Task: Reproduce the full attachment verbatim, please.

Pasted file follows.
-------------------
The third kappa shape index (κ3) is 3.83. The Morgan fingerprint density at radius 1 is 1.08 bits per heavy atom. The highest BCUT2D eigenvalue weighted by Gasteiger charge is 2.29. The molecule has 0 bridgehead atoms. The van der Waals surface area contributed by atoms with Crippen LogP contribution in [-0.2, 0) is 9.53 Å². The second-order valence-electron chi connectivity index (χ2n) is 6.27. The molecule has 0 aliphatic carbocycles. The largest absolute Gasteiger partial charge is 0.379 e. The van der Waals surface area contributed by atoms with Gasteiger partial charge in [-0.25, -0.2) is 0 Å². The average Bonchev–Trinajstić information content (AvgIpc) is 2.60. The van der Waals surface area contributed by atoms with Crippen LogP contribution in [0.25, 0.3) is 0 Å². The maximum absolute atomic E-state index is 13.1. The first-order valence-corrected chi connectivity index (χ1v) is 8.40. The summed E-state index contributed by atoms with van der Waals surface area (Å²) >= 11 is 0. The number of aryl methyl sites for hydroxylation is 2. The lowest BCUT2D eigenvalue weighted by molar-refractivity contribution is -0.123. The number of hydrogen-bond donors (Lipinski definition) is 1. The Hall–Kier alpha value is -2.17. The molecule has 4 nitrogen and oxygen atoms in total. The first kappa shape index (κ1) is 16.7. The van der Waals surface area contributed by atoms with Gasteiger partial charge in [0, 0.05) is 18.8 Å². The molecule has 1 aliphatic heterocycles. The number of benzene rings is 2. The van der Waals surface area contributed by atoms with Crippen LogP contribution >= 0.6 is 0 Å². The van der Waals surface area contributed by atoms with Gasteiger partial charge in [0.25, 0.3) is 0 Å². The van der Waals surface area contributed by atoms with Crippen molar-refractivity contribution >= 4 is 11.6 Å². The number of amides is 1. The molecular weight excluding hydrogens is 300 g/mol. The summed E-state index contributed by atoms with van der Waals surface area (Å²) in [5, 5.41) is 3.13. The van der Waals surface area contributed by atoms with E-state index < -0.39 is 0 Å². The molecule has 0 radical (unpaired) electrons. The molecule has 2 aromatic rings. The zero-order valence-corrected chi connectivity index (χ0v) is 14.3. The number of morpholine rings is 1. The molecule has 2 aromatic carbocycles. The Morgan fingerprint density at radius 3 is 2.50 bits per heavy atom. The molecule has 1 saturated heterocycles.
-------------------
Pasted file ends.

The third kappa shape index (κ3) is 3.83. The Morgan fingerprint density at radius 1 is 1.08 bits per heavy atom. The highest BCUT2D eigenvalue weighted by Gasteiger charge is 2.29. The molecule has 0 bridgehead atoms. The van der Waals surface area contributed by atoms with Crippen LogP contribution in [-0.2, 0) is 9.53 Å². The second-order valence-electron chi connectivity index (χ2n) is 6.27. The molecule has 0 aliphatic carbocycles. The largest absolute Gasteiger partial charge is 0.379 e. The van der Waals surface area contributed by atoms with Gasteiger partial charge in [-0.25, -0.2) is 0 Å². The average Bonchev–Trinajstić information content (AvgIpc) is 2.60. The van der Waals surface area contributed by atoms with Crippen LogP contribution in [0.25, 0.3) is 0 Å². The maximum absolute atomic E-state index is 13.1. The first-order valence-corrected chi connectivity index (χ1v) is 8.40. The summed E-state index contributed by atoms with van der Waals surface area (Å²) >= 11 is 0. The number of aryl methyl sites for hydroxylation is 2. The lowest BCUT2D eigenvalue weighted by molar-refractivity contribution is -0.123. The number of hydrogen-bond donors (Lipinski definition) is 1. The Hall–Kier alpha value is -2.17. The molecule has 4 nitrogen and oxygen atoms in total. The first kappa shape index (κ1) is 16.7. The van der Waals surface area contributed by atoms with Gasteiger partial charge in [0, 0.05) is 18.8 Å². The molecule has 1 aliphatic heterocycles. The number of benzene rings is 2. The van der Waals surface area contributed by atoms with Crippen LogP contribution >= 0.6 is 0 Å². The van der Waals surface area contributed by atoms with Gasteiger partial charge in [0.25, 0.3) is 0 Å². The van der Waals surface area contributed by atoms with Crippen molar-refractivity contribution >= 4 is 11.6 Å². The number of amides is 1. The molecular weight excluding hydrogens is 300 g/mol. The summed E-state index contributed by atoms with van der Waals surface area (Å²) in [5, 5.41) is 3.13. The van der Waals surface area contributed by atoms with E-state index < -0.39 is 0 Å². The molecule has 0 radical (unpaired) electrons. The molecule has 2 aromatic rings. The zero-order valence-corrected chi connectivity index (χ0v) is 14.3. The number of morpholine rings is 1. The molecule has 2 aromatic carbocycles. The Morgan fingerprint density at radius 3 is 2.50 bits per heavy atom. The molecule has 1 saturated heterocycles.